Few corporate rivalries are as legendary as these two enterprise contenders; admittedly, there have been more than a fair share of comparisons pitting the pair against each other over the last century. So we're offering a twist to the traditional cola challenge: how do Pepsi and Coke stack up in terms of cyber resilience? Read more to find out.
Like many dominant brands, Pepsi and Coke are also compromised of a myriad of popular offerings that span the globe. For example, Coca-Cola also owns Sprite, Fanta, DASANI, and Minute Maid; similarly, PepsiCo owns Mountain Dew, Gatorade, Aquafina, Lipton, to name a few. Keep in mind that each has its own website with varying levels of cyber resilience—for this comparison, we'll focus solely on the flagship brands, Coke and Pepsi.
As they undergo digital transformation to provide more diverse, competitively-priced products and services, Coke and Pepsi—as well as other global enterprises—have also assumed varying amounts of digital risk. What do their CSTAR scores reveal about their cyber resilience postures and security fitness?
Coca-Cola's most recent security incident in 2014 involved a data breach of 74,000 employee records—employee social security numbers, driver's license numbers, financial data, and other information were exposed after a disgruntled employee stole dozens of laptops.
Coke's low CSTAR score of 428 is a result of a myriad of flaws present in its website perimeter security, namely lack of sitewide SSL, lack of HTTP strict transport security, server information leakage, and disabled DMARC/DNSSEC.
Pepsi made cybersecurity news headlines back in 2008 when a missing storage device resulted in the exposure of employee data. Since then, however, the company has managed to steer clear of major cybersecurity incidents.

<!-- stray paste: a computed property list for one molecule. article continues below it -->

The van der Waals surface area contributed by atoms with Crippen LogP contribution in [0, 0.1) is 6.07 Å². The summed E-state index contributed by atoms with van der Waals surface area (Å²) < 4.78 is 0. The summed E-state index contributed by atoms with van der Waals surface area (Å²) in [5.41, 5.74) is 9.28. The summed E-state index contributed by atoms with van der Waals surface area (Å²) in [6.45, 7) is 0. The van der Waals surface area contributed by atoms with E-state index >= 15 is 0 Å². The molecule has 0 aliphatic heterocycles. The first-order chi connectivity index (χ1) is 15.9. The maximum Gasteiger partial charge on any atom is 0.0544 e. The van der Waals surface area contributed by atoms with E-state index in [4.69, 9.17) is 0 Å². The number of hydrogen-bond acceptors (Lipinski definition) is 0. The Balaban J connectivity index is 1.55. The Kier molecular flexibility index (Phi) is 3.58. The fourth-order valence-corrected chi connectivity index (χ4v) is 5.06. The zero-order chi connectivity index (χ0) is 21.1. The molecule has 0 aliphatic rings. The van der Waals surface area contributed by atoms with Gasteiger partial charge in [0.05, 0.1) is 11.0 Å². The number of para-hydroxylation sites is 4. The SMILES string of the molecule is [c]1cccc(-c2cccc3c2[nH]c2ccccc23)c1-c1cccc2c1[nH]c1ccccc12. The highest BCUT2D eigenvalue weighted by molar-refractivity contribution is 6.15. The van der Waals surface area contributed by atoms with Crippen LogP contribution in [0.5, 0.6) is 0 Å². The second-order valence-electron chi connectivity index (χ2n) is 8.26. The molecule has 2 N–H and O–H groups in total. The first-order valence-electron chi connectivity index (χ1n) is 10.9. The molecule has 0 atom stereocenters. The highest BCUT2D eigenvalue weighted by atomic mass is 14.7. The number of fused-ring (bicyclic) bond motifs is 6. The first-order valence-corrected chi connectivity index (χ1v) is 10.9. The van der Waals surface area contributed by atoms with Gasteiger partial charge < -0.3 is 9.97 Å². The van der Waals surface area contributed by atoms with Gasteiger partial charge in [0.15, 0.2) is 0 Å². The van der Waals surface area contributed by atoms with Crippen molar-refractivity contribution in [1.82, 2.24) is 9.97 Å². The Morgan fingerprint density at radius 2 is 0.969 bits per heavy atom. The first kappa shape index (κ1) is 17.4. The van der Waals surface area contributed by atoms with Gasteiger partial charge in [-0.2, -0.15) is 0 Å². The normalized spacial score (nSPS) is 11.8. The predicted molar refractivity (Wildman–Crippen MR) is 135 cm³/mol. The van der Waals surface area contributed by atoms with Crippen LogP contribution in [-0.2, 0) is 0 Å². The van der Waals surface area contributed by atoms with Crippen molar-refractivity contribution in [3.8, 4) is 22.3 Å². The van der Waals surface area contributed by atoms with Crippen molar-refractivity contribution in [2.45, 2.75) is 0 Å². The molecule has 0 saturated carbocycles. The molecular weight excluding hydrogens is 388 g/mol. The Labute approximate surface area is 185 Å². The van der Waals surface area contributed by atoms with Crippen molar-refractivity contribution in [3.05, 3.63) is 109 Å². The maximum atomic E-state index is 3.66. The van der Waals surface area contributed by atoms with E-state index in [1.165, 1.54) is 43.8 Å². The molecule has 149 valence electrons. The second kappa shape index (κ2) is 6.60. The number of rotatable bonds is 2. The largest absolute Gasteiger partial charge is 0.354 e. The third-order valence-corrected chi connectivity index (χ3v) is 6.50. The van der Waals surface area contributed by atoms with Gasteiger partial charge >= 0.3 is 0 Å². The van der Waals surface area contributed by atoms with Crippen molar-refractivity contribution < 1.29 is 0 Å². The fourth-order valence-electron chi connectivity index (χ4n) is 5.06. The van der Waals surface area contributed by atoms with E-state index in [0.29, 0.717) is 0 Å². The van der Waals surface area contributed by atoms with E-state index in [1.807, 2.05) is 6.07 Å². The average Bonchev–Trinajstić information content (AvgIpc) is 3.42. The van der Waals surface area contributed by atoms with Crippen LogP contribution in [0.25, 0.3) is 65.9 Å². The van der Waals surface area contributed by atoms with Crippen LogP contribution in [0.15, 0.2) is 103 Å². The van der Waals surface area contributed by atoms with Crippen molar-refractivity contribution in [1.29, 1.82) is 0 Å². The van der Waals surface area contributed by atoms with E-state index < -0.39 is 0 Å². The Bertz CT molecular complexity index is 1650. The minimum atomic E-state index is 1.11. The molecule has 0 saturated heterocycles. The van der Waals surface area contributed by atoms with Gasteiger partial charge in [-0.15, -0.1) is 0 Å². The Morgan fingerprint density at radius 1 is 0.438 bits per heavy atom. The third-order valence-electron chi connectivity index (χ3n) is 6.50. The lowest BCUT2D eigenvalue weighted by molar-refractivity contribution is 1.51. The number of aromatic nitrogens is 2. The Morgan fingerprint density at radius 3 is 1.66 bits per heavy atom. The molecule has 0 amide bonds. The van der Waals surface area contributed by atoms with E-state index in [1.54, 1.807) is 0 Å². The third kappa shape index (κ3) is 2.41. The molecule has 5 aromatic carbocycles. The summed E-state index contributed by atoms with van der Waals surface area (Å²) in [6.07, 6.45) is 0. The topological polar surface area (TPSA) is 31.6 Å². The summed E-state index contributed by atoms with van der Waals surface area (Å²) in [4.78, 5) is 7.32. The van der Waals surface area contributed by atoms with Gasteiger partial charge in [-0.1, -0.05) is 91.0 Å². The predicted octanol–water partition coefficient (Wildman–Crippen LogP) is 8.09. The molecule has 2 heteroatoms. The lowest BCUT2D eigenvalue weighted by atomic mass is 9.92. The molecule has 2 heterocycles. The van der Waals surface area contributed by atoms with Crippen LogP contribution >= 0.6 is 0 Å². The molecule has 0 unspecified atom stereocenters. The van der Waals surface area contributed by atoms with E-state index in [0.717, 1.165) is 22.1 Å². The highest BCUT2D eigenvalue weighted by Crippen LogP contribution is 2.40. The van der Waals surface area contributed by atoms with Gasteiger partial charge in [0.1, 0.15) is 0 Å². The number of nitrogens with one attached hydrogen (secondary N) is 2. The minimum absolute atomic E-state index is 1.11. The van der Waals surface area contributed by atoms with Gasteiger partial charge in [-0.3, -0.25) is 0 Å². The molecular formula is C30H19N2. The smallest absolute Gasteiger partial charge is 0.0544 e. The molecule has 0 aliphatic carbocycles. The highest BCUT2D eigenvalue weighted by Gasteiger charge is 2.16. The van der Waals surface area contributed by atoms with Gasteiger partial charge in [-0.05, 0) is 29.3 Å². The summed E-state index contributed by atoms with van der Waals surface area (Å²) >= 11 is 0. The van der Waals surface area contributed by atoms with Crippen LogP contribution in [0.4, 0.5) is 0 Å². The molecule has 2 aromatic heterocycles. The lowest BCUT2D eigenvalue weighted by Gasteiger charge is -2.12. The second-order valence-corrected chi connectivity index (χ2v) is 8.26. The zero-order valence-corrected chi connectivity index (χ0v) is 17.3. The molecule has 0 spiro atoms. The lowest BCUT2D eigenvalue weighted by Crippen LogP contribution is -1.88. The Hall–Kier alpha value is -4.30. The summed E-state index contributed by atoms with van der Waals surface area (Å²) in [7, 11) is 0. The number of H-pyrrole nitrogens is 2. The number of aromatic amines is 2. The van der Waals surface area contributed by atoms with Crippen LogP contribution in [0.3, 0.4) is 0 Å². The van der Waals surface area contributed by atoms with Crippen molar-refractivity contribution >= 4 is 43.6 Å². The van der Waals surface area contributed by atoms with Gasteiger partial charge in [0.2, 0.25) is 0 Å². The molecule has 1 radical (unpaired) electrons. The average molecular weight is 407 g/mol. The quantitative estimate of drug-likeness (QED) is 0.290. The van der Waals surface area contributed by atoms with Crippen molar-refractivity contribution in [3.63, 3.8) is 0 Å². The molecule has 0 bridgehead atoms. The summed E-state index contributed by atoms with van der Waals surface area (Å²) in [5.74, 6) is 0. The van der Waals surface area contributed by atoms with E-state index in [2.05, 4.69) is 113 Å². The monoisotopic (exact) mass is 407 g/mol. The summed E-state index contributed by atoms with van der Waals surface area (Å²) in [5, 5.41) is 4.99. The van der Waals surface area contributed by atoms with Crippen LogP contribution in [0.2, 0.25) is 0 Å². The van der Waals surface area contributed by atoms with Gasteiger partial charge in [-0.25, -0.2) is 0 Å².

Like Coke, Pepsi's low 475 CSTAR score reflect several critical security gaps in its website security posture, including lack of sitewide SSL, disabled HTTP strict transport security, and missing DMARC/DNSSEC/SPF.
Side-by-Side CSTAR Scoring: Coke vs. Pepsi
When it comes to enterprise cyber resilience, the world's two largest beverage vendors suffer from similar website perimiter security issures such as lack of DMARC/DNSSEC and missing HTTP strict transport security. A lack of sitewide SSL on both companies' websites could lead to a man-in-the-middle (MiTM) attack.
Misconfigurations are an internal problem that emanate from within the IT infrastructure of any enterprise; no hacker is necessary for massive damage to occur to digital systems and stored data. And the problem is pervasive, with Gartner estimating anywhere from 70% to 99% of data breaches result not from external, concerted attacks, but from internal misconfiguration of the affected IT systems.